Livern Barrett, Gleaner Writer
The National Environment and Planning Agency (NEPA) has punched holes into claims by state-run oil refinery Petrojam that contents released from a punctured five-gallon container were the source of the chemical pollution across sections of the Corporate Area last week.
Petrojam, in an emailed response to The Gleaner, said members of its Safety, Environment and Quality Department were investigating an odour complaint when they were informed that "a five-gallon pail was accidentally punctured and the contents released on the ground during clean-up activities".
The response came two days after the questions were submitted to Petrojam's public relations officer, Latoya Pennant.
Petrojam said although representatives of NEPA were on the premises at the time, the matter was not reported to them because the safety team was only informed of the spill minutes earlier "and was still investigating the source of the odour".
However, in a swift response, CEO of NEPA, Peter Knight, said "that doesn't make any sense" and questioned the veracity of Petrojam's claim.
"When we ask them what was in the five-gallon pail, they can't tell us," Knight said, pointing out that his office had still not been able to identify the leaked chemical.
He also asserted that no five-gallon container could have released fumes across "such a vast geographic area".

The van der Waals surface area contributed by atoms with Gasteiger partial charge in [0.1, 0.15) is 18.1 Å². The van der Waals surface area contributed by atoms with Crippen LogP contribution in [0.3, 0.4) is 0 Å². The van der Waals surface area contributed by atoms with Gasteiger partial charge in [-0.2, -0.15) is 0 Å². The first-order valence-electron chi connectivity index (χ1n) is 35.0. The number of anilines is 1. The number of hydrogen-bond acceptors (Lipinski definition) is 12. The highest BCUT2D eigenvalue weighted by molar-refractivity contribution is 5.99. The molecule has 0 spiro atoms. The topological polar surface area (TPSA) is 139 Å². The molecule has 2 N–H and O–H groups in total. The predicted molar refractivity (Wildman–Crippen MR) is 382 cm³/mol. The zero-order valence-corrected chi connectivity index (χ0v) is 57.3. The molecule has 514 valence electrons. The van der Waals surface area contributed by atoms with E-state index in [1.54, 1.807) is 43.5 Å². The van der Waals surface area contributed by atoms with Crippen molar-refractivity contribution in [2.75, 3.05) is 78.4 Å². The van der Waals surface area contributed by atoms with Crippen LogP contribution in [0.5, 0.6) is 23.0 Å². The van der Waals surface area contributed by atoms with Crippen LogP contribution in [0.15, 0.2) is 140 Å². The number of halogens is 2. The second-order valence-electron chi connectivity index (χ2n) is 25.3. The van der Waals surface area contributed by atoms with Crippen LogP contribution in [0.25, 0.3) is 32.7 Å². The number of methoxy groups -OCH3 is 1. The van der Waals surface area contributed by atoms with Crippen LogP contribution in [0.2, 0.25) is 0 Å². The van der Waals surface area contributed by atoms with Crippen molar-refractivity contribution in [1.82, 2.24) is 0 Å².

NEPA has reported receiving complaints about the noxious fumes from the Molynes Road area, miles away from Petrojam's Marcus Garvey Drive refinery.
CAUSED DISRUPTIONS, ILLNESS
The fumes, the second such pollution incident traced to Petrojam in the last five months, also forced the closure of several schools and left several persons feeling sick.
"No five-gallon thing of anything could have expanded over that swath of geographical area to create that impact," he asserted.
"We would like to know what was this material that could have impacted over such a wide area. We have asked them that question and we can't get an answer," Knight insisted.
In its emailed response to The Gleaner, Petrojam said it was "still awaiting the results of confirmatory tests on the identity of the chemical".
Asked if anyone has been held responsible, Petrojam said "internal investigations are ongoing and will inform our disciplinary procedures".
But Knight charged that Petrojam's conduct, like many corporate entities, amounts to a test of NEPA's commitment to thoroughly investigate environmental breaches.
"I am saying to you, it is a wrong premise because based on our investigative and environmental-assessment capacity now, that is not going to happen. Might as well they tell us," he stressed.